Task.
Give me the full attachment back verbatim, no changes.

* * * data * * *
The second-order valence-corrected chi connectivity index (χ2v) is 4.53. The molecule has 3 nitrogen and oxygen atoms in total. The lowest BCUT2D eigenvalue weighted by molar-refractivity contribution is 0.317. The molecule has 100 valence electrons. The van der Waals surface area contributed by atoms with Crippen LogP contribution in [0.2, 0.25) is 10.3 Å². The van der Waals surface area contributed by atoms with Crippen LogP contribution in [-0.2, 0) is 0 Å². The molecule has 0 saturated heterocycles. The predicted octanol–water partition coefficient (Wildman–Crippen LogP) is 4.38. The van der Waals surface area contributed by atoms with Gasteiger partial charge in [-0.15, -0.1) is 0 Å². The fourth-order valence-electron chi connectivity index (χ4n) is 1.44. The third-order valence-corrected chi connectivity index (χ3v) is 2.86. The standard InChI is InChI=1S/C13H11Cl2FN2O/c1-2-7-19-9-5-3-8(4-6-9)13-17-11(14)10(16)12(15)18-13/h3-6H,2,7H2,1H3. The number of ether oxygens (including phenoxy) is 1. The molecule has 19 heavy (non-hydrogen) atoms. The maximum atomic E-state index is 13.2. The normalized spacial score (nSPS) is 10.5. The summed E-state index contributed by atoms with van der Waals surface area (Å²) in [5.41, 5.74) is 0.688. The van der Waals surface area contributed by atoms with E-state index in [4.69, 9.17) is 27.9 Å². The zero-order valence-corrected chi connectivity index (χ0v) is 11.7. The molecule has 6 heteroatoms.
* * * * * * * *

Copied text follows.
The second-order valence-corrected chi connectivity index (χ2v) is 4.53. The molecule has 3 nitrogen and oxygen atoms in total. The lowest BCUT2D eigenvalue weighted by molar-refractivity contribution is 0.317. The molecule has 100 valence electrons. The van der Waals surface area contributed by atoms with Crippen LogP contribution in [0.2, 0.25) is 10.3 Å². The van der Waals surface area contributed by atoms with Crippen LogP contribution in [-0.2, 0) is 0 Å². The molecule has 0 saturated heterocycles. The predicted octanol–water partition coefficient (Wildman–Crippen LogP) is 4.38. The van der Waals surface area contributed by atoms with Gasteiger partial charge in [-0.15, -0.1) is 0 Å². The fourth-order valence-electron chi connectivity index (χ4n) is 1.44. The third-order valence-corrected chi connectivity index (χ3v) is 2.86. The standard InChI is InChI=1S/C13H11Cl2FN2O/c1-2-7-19-9-5-3-8(4-6-9)13-17-11(14)10(16)12(15)18-13/h3-6H,2,7H2,1H3. The number of ether oxygens (including phenoxy) is 1. The molecule has 19 heavy (non-hydrogen) atoms. The maximum atomic E-state index is 13.2. The normalized spacial score (nSPS) is 10.5. The summed E-state index contributed by atoms with van der Waals surface area (Å²) in [5.41, 5.74) is 0.688. The van der Waals surface area contributed by atoms with E-state index in [4.69, 9.17) is 27.9 Å². The zero-order valence-corrected chi connectivity index (χ0v) is 11.7. The molecule has 6 heteroatoms.